The FBI has publicly justified its suppression of dissenting online views about US foreign policy if a media outlet can be somehow linked to one of its adversaries. The Bureau’s justification followed a series of instances in which Silicon Valley social media platforms banned accounts following consultations with the FBI.
In a particularly notable case in 2018, the FBI encouraged Facebook, Instagram and Google to remove or restrict ads on the American Herald Tribune (AHT), an online journal that published critical opinion articles on US policy toward Iran and the Middle East. The bureau has never offered a clear rationale, however, despite its private discussions with Facebook on the ban.
The FBI’s first step toward intervening against dissenting views on social media took place in October 2017 with the creation of a Foreign Influence Task Force (FTIF) in the bureau’s Counterintelligence Division. Next, the FBI defined any effort by states designated by the Department of Defense as major adversaries (Russia, China, Iran and North Korea) to influence American public opinion as a threat to US national security.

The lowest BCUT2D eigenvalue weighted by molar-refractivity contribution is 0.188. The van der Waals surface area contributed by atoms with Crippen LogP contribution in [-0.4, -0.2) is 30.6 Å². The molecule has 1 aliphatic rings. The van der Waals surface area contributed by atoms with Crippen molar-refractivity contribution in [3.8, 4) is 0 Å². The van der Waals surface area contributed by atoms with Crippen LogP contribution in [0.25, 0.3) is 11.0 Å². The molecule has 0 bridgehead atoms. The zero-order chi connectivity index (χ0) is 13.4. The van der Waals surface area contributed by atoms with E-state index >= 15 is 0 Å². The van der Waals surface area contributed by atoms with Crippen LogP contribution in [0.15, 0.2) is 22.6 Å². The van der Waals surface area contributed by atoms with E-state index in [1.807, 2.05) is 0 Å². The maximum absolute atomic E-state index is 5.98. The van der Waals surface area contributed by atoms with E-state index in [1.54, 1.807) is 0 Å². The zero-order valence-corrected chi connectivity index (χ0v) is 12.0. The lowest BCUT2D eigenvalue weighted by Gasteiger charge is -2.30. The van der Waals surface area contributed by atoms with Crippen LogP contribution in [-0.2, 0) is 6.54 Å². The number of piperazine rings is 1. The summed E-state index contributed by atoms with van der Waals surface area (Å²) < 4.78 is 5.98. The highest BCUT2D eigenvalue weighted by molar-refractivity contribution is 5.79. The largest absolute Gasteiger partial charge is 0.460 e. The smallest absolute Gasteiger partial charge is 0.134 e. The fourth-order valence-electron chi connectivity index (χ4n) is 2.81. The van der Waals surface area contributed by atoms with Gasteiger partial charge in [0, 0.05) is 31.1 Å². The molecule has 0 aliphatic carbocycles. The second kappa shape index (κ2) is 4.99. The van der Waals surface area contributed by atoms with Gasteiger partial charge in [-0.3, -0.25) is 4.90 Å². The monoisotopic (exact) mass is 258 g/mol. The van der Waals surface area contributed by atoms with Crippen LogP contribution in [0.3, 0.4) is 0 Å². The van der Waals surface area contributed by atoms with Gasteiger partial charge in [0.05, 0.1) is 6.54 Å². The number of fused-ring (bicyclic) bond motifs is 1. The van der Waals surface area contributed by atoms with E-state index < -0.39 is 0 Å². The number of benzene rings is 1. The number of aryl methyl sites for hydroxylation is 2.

In February 2020, the FBI defined that threat in much more specific terms and implied that it would act against any online media outlet that was found to fall within its ambit. At a conference on election security on February 24, David K. Porter, who identified himself as Assistant Section Chief of the Foreign Influence Task Force, defined what the FBI described as “malign foreign influence activity” as “actions by a foreign power to influence U.S. policy, distort political sentiment and public discourse.”
Porter described “information confrontation” as a force “designed to undermine public confidence in the credibility of free and independent news media.” Those who practice this dark craft, he said, seek to “push consumers to alternative news sources,” where “it’s much easier to introduce false narratives” and thus “sow doubt and confusion about the true narratives by exploiting the media landscape to introduce conflicting story lines.”
“Information confrontation”, however, is simply the literal Russian translation of the term “information warfare.” Its use by the FTIF appears to be aimed merely at justifying an FBI role in seeking to suppress what it calls “alternative news sources” under any set of circumstances it can justify.